Given these two-tracks, there may be a gap open up between the ideal and the possible in that the Commission believes there are good arguments for having a lower threshold than the bulk of submissions to the review supported (my impression flicking through these is that the majority favoured either no change or 4%). Hence the possibility of a report that says something like "there are very good reasons for having a threshold at 3%, but this would be such a significant change to MMP (and one that was not broadly supported in public submissions received) that it should only be adopted if the voters agree to it. However, the strength of the arguments for lowering the threshold from 5% combined with the support from submissions would justify Parliament moving to a 4% threshold without the need for further voter approval."

    As you say, this may not differ from your view that there may be contingent recommendations ... it's just a particular prediction of such a recommendation.

    And, of course, the Government and Parliament have to agree before any changes are made!

    True. But I'm still not sure what "problem" the Commission would be addressing by recommending "more party democracy" ... aside from the public's view that they don't really like or trust political party "bosses". And, frankly, I'm not sure there's anything the law can do to fix that issue (without creating a range of other potential problems, including unleashing the lawyers on internal party faction fights). I just hope the Commission thinks the same way!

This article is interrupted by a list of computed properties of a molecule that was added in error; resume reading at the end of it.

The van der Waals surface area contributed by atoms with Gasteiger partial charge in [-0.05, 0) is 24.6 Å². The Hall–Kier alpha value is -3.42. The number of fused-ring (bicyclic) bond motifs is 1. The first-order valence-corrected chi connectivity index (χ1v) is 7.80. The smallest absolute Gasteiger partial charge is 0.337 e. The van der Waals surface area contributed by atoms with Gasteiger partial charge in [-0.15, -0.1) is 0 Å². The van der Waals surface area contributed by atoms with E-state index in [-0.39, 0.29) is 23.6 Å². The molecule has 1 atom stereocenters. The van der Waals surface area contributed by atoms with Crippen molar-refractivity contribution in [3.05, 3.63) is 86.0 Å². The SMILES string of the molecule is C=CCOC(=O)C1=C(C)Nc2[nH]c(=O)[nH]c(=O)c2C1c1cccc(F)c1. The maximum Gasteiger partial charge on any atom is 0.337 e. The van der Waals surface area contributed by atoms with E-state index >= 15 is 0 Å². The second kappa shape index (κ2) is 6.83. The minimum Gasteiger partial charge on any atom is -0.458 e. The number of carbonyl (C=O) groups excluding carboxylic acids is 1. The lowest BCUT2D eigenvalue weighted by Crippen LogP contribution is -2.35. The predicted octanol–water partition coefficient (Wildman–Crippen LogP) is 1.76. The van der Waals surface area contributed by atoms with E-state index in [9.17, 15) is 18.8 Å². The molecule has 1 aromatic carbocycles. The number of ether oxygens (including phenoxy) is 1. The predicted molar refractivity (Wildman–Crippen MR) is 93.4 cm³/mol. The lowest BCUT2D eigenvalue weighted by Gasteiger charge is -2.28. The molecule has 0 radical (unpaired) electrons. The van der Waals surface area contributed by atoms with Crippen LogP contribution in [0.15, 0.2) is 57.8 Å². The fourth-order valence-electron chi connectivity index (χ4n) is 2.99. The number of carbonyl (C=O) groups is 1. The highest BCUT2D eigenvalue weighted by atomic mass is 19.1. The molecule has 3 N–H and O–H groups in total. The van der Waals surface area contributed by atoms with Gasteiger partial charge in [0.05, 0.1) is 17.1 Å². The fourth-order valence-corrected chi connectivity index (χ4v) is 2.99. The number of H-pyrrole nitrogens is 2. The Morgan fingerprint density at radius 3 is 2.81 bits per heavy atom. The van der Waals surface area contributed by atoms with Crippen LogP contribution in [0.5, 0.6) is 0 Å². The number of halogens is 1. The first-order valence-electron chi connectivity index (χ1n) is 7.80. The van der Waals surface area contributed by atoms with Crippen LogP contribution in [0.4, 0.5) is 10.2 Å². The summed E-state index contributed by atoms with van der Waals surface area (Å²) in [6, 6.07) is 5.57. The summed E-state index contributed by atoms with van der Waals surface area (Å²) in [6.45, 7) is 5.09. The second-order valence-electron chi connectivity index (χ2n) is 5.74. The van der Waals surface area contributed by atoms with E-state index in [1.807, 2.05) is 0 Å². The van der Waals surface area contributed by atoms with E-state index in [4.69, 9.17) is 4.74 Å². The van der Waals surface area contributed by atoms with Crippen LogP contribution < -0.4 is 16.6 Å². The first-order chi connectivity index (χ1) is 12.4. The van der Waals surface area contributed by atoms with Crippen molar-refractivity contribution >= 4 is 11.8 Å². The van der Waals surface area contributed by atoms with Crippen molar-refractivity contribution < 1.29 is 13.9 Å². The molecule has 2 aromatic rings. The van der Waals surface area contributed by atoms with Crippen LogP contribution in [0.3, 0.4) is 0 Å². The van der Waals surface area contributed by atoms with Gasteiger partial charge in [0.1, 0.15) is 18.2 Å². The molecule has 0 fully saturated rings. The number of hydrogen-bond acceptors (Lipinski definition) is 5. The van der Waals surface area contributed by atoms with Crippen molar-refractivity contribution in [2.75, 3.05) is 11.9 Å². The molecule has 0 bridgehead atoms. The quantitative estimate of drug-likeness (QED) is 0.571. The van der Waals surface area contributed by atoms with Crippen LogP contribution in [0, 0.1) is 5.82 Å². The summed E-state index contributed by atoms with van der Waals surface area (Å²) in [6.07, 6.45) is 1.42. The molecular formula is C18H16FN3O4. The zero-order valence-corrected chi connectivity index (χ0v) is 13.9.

Dunedin • Since Nov 2007 • 142 posts Report Reply

  • Rich of Observationz,

    unleashing the lawyers on internal party faction fights

    Well, as a Green supporter, can I be forgiven a bit of schadenfreude at that prospect. (I suspect it would afflict National, ACT and Labour. Peter Dunne is unlikely to be suing himself, and the Maori Party list is an irrelevance).

    Back in Wellington • Since Nov 2006 • 4463 posts Report Reply

  • Graeme Edgeler, in reply to Andrew Geddis,

    Hence the possibility of a report that says something like “there are very good reasons for having a threshold at 3%, but this would be such a significant change to MMP (and one that was not broadly supported in public submissions received) that it should only be adopted if the voters agree to it. However, the strength of the arguments for lowering the threshold from 5% combined with the support from submissions would justify Parliament moving to a 4% threshold without the need for further voter approval."

    That’s another of the benefits of the proposal paper/final recommendations model: the proposal paper could come up with a suggestion and then see how people react to it, given the arguments put forward.

    I’m still not sure what “problem” the Commission would be addressing by recommending “more party democracy” … aside from the public’s view that they don’t really like or trust political party “bosses”.

    The perceived problem is: “list MPs are just there to do what they’re told by party bosses, and aren’t there to stand up for ordinary people. When push comes to shove, they’ll just do what they’re told and not make waves for fear of losing their list position.”. The better 'solution' to high party discipline may however be a vast increase in the size of the House.

    Wellington, New Zealand • Since Nov 2006 • 3009 posts Report Reply